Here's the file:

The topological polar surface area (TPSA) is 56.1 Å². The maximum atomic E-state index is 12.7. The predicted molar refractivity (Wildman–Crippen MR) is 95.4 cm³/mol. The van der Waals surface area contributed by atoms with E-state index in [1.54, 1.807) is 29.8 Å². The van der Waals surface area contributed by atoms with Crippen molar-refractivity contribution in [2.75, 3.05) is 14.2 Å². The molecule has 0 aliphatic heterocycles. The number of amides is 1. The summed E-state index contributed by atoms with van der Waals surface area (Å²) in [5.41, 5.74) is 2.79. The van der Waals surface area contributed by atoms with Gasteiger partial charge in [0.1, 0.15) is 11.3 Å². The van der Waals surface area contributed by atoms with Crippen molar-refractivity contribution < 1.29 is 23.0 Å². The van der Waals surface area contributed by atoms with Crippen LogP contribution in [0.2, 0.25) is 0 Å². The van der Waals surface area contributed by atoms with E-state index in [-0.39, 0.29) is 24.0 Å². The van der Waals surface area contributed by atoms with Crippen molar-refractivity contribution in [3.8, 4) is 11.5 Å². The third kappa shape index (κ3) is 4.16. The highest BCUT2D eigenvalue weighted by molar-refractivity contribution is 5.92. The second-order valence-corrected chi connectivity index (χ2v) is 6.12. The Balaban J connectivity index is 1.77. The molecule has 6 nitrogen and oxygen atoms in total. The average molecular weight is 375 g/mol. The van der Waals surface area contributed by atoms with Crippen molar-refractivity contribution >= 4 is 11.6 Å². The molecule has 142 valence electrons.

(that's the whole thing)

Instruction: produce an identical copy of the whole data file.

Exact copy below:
The topological polar surface area (TPSA) is 56.1 Å². The maximum atomic E-state index is 12.7. The predicted molar refractivity (Wildman–Crippen MR) is 95.4 cm³/mol. The van der Waals surface area contributed by atoms with E-state index in [1.54, 1.807) is 29.8 Å². The van der Waals surface area contributed by atoms with Crippen molar-refractivity contribution in [2.75, 3.05) is 14.2 Å². The molecule has 0 aliphatic heterocycles. The number of amides is 1. The summed E-state index contributed by atoms with van der Waals surface area (Å²) in [5.41, 5.74) is 2.79. The van der Waals surface area contributed by atoms with Gasteiger partial charge in [0.1, 0.15) is 11.3 Å². The van der Waals surface area contributed by atoms with Crippen molar-refractivity contribution < 1.29 is 23.0 Å². The van der Waals surface area contributed by atoms with Crippen LogP contribution in [0.2, 0.25) is 0 Å². The van der Waals surface area contributed by atoms with E-state index in [-0.39, 0.29) is 24.0 Å². The van der Waals surface area contributed by atoms with Crippen molar-refractivity contribution in [3.8, 4) is 11.5 Å². The third kappa shape index (κ3) is 4.16. The highest BCUT2D eigenvalue weighted by molar-refractivity contribution is 5.92. The second-order valence-corrected chi connectivity index (χ2v) is 6.12. The Balaban J connectivity index is 1.77. The molecule has 6 nitrogen and oxygen atoms in total. The average molecular weight is 375 g/mol. The van der Waals surface area contributed by atoms with Crippen molar-refractivity contribution >= 4 is 11.6 Å². The molecule has 142 valence electrons.